Pacita Abad’s never-before-seen trapuntos on exhibit
Artists, art connoisseurs, diplomats, and newsmakers gathered at the De La Salle-College of Saint Benilde’s Museum of Contemporary Art and Design at the opening night of “Pacita Abad: A Million Things to Say,” a retrospective exhibit of the late Filipino-American contemporary painter’s renowned and never-before-seen trapunto pieces.
Co-curated by her nephew, London-based contemporary artist Pio Abad, the show aims to deviate from self-exoticization and instead suggests a productive re-construction of her categories of self and her place in the history of art. The display likewise introduces serious examination of her body of work and its expansive contemporaneity.
The bone-white walls of the gallery serve as the perfect backdrop for the large-scale psychedelic trapuntos. The exquisite obra maestras, which seemed like oil paintings at first glance, reveal a three-dimensional form of art hand-stitched, padded, and quilted with swatches of precious hand-stitched textiles like the Indonesian ikat and batik gathered from her travels. Her artworks are adorned with accoutrements such as sequins, beads, shells, buttons, tiny mirrors, bits of tin and glass, rickrack, and rhinestones.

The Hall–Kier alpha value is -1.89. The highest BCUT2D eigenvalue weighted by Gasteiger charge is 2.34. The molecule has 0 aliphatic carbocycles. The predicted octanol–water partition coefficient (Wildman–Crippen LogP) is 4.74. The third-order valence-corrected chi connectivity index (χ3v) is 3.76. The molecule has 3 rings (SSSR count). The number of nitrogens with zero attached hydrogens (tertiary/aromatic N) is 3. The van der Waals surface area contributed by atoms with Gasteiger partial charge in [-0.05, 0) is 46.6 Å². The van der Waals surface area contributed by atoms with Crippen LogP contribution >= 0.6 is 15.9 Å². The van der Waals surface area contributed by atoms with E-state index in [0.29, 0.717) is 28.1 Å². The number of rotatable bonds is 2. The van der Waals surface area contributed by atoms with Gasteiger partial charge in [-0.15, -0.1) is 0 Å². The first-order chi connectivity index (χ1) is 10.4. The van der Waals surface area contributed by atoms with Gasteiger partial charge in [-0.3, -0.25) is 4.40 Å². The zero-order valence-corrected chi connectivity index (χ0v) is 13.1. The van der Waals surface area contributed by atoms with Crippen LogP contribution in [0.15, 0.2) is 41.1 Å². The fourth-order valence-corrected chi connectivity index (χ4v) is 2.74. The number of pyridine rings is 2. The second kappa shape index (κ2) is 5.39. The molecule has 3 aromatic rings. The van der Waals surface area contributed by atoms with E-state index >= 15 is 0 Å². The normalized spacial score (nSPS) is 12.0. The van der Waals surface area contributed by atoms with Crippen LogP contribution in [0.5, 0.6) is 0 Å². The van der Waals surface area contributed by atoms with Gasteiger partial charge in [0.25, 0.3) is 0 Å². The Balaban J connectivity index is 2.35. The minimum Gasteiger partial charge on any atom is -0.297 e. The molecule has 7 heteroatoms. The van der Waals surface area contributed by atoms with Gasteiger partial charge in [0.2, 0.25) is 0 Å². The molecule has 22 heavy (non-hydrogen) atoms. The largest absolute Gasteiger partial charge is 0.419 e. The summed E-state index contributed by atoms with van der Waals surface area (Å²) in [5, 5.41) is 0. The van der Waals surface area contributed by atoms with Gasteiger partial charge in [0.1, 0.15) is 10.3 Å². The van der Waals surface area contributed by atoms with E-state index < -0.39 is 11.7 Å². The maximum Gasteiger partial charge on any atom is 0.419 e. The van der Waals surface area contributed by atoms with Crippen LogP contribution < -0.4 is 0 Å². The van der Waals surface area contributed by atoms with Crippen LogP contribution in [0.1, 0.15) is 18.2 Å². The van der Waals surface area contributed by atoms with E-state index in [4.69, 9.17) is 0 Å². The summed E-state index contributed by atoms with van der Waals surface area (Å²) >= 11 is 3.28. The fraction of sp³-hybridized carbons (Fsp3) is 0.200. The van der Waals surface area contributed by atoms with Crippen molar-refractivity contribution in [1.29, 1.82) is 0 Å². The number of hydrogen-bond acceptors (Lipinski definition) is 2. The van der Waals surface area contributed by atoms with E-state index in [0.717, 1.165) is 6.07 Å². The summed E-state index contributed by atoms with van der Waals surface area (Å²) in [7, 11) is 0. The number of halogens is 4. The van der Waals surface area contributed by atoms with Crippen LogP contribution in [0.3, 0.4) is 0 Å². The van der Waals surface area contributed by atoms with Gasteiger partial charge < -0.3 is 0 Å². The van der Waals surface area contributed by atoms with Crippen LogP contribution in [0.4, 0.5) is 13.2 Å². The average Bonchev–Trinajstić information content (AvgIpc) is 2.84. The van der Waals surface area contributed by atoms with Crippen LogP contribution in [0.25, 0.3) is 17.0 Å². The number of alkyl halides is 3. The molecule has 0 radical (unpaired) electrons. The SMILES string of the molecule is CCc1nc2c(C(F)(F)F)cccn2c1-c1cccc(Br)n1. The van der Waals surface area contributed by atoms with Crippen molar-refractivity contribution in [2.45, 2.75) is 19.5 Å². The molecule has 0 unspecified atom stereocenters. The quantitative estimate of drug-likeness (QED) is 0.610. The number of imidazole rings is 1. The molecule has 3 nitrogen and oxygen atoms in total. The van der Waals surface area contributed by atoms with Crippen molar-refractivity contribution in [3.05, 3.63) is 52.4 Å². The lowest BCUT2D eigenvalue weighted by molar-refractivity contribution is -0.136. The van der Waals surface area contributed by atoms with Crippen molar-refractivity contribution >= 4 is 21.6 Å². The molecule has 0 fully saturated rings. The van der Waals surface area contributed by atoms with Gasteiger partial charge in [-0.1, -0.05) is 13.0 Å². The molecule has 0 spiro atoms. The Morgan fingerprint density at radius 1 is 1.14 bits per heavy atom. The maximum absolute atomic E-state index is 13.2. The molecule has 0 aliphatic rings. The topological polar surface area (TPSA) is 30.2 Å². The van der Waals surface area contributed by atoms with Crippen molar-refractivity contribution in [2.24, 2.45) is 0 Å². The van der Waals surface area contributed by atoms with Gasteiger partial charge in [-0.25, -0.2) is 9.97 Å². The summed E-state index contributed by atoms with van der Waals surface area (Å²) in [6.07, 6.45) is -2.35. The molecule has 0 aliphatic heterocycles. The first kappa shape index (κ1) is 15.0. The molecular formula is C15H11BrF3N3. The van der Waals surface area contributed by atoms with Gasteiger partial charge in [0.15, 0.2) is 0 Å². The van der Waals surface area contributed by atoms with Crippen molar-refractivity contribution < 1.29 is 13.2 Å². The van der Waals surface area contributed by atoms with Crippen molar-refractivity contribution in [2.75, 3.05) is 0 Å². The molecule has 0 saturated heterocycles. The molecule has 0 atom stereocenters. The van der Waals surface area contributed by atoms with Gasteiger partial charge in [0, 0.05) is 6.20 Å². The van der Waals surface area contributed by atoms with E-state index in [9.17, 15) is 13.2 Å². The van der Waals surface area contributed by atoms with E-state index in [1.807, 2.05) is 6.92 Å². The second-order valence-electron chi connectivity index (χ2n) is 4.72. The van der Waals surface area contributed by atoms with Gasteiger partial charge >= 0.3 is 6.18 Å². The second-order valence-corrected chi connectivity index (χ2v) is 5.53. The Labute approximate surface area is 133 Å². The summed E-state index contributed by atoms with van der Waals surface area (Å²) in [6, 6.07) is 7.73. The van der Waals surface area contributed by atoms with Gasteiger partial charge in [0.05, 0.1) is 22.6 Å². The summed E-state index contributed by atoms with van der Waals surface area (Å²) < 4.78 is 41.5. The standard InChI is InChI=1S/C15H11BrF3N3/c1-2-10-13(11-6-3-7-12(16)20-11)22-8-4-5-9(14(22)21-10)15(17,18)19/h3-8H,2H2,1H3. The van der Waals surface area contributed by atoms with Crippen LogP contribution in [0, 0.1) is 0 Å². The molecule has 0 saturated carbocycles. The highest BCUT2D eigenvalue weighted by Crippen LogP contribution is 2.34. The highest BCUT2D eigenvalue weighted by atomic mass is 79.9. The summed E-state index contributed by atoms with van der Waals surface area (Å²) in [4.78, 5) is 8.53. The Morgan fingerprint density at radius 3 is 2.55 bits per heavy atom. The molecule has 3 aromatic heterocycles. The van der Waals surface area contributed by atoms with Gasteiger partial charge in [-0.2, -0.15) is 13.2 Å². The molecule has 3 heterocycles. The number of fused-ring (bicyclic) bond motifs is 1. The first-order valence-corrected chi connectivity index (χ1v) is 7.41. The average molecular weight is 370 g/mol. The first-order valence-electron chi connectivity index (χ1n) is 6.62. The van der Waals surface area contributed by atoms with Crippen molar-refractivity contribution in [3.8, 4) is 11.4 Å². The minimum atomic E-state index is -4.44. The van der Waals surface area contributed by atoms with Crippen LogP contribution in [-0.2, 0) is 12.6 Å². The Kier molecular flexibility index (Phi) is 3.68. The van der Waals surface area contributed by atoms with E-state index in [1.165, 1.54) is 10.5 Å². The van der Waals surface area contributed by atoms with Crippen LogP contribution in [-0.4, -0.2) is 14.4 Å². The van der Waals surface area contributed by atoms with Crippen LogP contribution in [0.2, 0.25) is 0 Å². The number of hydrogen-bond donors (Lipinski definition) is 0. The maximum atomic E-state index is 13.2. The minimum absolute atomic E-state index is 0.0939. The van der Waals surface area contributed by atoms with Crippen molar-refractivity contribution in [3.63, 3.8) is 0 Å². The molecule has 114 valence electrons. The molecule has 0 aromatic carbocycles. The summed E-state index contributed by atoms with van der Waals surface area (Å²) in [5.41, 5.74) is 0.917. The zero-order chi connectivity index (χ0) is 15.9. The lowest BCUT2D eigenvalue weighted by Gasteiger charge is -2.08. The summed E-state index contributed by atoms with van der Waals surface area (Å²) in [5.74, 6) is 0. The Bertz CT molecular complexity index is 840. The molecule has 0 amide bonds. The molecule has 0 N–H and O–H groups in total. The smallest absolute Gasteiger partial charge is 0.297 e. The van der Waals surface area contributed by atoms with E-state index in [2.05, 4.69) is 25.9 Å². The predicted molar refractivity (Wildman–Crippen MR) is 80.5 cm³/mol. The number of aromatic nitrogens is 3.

Abad’s major trapuntos are known for their vibrant colors, which evoked her life as a Southeast Asian woman, a Filipina traveling to other developing nations as an expat’s wife. Her life’s journey and experiences, crossing countries, economies and culture, were painted and stitched together in form of contemporary art ahead of her time.
The “Pacita Abad: A Million Things to Say” is on display until July 1.